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Progressive Rock CD Reviews

Frank Herzberg

Handmade

Review by Gary Hill

Perhaps this disc isn’t the best fit for progressive rock. The rock side is arguably missing here. The thing is, it’s jazz with classical and world leanings. Since we generally put fusion into prog, this probably qualifies. Now, beyond the simple process of categorization (or not so simple), this is an excellent disc. There is a wide variety of sound and scope and all musicians put in killer performances. This is highly recommended to all fans of fusion or pure jazz.

This review is available in book format (hardcover and paperback) in Music Street Journal: 2012  Volume 3 at lulu.com/strangesound.

Track by Track Review
Don't Talk Crazy

Classical strings open this. That sound holds it for quite a while, with just one instrument carrying the entire piece. Then it shifts out to more of a full on jazz arrangement. This is a bit dissonant and odd, but also very cool. It’s sort of somewhere between fusion and Rock In Opposition. I particularly enjoy some of the keyboard sounds and melodies on this piece. They take this through a number of changes and alterations. They include a drum solo in the middle of this tune, too. There’s a bit of dissonant chamber music later before we’re taken to the closing segment.

A Xepa
Less dissonant, this cut has an upbeat tempo. It’s seriously in a jazz motif and there are some great melodies that come over the top. There’s a cool drop back to a standup bass solo segment. The piano soloing later is particularly noteworthy. It’s quite an energetic number that’s more mainstream than the opener.  
Mil Saudades
Melodic and slower, this is a pretty cut. It’s basically a jazz ballad with some great musical elements and textures in place. I particularly enjoy the bass playing on this cut. It drops down to just the rhythm section later in the piece for a cool interlude.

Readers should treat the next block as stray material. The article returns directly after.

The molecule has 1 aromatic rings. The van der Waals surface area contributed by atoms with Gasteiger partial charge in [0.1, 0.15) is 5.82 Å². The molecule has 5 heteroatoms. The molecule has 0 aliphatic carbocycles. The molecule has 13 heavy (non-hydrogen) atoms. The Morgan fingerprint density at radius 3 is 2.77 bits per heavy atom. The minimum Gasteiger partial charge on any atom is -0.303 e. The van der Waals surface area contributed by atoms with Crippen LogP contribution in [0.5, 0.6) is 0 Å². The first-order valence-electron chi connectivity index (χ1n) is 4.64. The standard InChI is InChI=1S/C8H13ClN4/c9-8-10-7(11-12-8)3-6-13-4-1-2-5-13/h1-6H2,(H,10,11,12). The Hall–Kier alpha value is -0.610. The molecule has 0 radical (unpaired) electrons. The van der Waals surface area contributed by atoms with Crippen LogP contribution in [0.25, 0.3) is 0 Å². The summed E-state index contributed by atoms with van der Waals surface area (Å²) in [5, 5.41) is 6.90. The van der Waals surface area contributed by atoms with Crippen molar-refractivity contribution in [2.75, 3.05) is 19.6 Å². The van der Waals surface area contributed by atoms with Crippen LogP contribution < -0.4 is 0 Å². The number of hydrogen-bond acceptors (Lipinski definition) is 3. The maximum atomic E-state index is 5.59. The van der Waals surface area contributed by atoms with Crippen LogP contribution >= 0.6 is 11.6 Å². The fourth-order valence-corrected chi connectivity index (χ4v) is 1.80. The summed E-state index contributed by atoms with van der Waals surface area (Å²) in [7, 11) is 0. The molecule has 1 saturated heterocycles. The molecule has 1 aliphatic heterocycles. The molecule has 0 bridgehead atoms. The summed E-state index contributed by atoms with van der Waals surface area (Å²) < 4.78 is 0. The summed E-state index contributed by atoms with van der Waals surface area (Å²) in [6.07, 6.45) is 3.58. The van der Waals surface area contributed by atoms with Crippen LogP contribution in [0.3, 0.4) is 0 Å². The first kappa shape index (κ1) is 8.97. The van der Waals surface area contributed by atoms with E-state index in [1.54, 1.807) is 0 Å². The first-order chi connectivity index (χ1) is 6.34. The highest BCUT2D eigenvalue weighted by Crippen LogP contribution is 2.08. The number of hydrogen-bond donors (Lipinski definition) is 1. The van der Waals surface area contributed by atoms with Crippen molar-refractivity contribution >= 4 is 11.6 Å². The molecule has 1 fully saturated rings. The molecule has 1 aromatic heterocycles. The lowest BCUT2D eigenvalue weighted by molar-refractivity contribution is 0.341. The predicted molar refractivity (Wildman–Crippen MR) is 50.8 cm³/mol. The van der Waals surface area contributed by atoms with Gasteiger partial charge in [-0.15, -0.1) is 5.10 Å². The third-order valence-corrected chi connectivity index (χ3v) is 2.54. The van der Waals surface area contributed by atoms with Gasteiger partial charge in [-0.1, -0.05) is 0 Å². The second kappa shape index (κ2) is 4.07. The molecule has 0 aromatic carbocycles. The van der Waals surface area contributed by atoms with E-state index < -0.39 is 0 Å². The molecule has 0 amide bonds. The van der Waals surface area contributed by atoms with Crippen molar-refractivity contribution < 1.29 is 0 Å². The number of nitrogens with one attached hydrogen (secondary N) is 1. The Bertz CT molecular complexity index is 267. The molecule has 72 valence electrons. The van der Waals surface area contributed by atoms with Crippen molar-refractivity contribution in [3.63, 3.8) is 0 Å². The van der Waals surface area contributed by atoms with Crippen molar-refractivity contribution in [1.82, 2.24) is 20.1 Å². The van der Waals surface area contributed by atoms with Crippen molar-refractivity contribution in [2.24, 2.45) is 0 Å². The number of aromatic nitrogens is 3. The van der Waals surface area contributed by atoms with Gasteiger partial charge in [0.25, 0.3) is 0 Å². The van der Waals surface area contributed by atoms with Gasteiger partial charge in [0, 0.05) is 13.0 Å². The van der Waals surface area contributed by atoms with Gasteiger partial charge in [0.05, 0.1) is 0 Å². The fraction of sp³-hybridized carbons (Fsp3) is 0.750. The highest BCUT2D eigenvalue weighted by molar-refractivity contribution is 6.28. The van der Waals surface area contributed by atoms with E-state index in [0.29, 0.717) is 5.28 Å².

Lorca
Percussion opens this and it launches out to another exploratory jazz number. There are a lot of timing changes and some cool melodic interplay is also heard. At times it wanders close to dissonance. A section later in the piece includes some killer string playing and that really moves this closer to fusion-oriented progressive rock. The jam that follows even has some classical elements in place.
Too Much, Charlie
The bass leads us out here. It becomes quite an expansive and powerful musical exploration from there. This is one of the more dynamic pieces and everyone seems to really shine at various points. It works towards dissonance at times, though. There’s a drop back for another upright bass solo on the cut. As it continues some of the melody that emerges calls to mind rock and blues a bit. It also definitely skirts near a pure progressive rock sound at times.
Suite For Jazz Trio "Twelve Bars Down The Road I Met You”
This multi-part suite ends the disc in style. It starts with one movement devoted to allowing each instrument to lead the way. Then the final resolution segment combines them all. 
The Drums
As one might guess from the title of this section, the drums drive the first minute plus of this. Then it works out to a fuller jazz arrangement from there. It’s rather short, but quite a tasty piece.
The Bass
Again, considering truth in advertising, upright bass starts this and holds it for a while. We get quite an energized jam from there. It’s got plenty of blues in the mix, along with more traditional jazz.
The Piano
As the title suggests, the piano drives this one. As it’s a more traditionally melodic instrument, this one is more “song” oriented than the previous two segments. It’s still got plenty of exploratory jazz in the mix, though.
The Trio
The closing movement is a lot more fun. It’s got a ton of energy and just plain jams. They take things through several changes and overall it’s just a killer piece of music.
 
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